Patience and skill are evident. With every fading or aberrant line, the artist has carefully suggested an overall composition without crossing the threshold that might deliver aesthetic rapture (and yes, her depiction of an architectural threshold to suggest a conceptual one is indeed intentional). There are thousands if not millions of such lines in every piece in this show—which includes paintings and drawings—it’s quite an achievement. As the work appears more cerebral than emotional, viewers are invited to recognize their own intelligence, education and status without really needing to exercise it. Cogitation trumps feeling, and the suggestion of thought trumps the need to think very hard. This is work that exemplifies the term “nuance,” and no quality stands any higher in the academic vocabulary of art appreciation.The paintings also exemplify life within an oppressive grid of responsibilities, limitations and expectations. The daily grind. There’s not much hope or joy here, just perseverance and resignation. Even if this is reality as many people know it, they still are choosing not to move beyond it. We are not compelled to live within the banality of uninspired surroundings. We can remodel or move elsewhere. Or we can ignore it altogether, as I would prefer to ignore most of these paintings.
A few pieces do feel powerful and haunting, especially “Threshold southwest – One [spectrum – red].” As the first part of the title might indicate, this exercise is based on a pattern seen beneath a doorway on the southwest side of her apartment. As the second part suggests, the hue has been reddened, just as one might adjust a color balance in Photoshop. It has a somber, architectural feel about it, suitable for the garment of an impoverished aristocrat. It also seems to vibrate, like a wall of tight, resonating strings, suitable for a performance of ambient music. Its shape resembles an ancient cloak that has been stretched flat for display. It might well have been worn by an actor who played the vengeful Clytemnestra in the Oresteia. Red was likely the murderous queen’s favorite color.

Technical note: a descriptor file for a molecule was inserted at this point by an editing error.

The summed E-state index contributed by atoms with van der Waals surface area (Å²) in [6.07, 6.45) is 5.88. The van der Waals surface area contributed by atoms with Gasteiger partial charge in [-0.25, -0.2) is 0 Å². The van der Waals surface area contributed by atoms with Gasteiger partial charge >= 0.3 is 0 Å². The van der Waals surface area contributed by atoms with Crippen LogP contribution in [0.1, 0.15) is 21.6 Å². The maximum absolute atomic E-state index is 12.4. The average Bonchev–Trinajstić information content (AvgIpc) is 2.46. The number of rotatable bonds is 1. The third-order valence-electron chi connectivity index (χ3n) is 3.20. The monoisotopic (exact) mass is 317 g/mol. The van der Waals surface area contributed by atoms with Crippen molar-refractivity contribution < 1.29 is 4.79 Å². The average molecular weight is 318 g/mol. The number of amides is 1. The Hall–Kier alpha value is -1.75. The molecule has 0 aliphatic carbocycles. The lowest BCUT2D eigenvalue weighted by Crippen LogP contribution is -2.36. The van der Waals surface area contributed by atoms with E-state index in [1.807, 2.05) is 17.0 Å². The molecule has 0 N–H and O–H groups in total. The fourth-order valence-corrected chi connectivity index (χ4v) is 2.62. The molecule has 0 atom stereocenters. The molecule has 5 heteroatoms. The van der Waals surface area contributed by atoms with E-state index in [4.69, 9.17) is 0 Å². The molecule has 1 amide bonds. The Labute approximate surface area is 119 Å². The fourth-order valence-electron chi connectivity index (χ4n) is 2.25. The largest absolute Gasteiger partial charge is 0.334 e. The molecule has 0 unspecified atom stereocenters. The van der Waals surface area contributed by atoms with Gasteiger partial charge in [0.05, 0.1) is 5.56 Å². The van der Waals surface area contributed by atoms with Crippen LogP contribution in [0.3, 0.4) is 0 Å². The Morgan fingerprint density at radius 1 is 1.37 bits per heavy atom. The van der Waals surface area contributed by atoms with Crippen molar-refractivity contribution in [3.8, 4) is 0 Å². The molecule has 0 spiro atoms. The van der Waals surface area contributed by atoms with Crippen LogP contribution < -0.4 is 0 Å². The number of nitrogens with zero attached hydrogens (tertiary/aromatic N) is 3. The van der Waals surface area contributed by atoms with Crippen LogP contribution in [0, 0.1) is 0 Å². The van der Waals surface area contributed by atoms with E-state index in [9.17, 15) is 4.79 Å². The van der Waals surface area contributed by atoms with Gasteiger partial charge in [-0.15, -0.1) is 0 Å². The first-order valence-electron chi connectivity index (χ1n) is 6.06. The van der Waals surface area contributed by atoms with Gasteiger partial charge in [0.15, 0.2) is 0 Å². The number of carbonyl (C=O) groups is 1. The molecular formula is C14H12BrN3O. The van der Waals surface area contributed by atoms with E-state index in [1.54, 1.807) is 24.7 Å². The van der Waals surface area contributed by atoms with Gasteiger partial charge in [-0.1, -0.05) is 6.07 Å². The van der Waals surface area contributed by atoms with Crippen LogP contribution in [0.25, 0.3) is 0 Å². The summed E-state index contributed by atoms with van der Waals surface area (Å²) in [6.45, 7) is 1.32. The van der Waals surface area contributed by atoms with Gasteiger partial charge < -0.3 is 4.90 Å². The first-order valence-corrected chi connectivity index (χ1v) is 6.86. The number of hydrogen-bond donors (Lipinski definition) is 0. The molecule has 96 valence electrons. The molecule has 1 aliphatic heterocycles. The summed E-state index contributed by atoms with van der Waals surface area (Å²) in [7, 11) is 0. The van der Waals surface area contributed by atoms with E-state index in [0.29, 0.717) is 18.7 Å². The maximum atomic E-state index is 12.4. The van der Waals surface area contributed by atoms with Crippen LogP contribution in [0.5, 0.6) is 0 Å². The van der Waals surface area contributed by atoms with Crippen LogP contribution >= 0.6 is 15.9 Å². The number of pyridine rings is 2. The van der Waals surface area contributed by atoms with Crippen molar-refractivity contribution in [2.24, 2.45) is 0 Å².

James Rondeau, former curator of Contemporary Art and current director of the Art Institute of Chicago, once told Crain’s Chicago Business: “We [Chicago] have some of the greatest artists in the nation if not the world.” Julia Fish was at the very top of his short list. (On which, by the way, not a single Imagist appeared.) The art world is hardly monolithic, but that preference probably indicates that her kind of minimalism especially appeals to our cultural elite, the people who build, stock and run our top art museums. It offers a sedate, apparently erudite alternative to the madcap, prolific consumerism of popular culture. But not much else. (Chris Miller)
“Julia Fish: Bound By Spectrum,” at DePaul Art Museum, 935 West Fullerton, through February 23, 2020.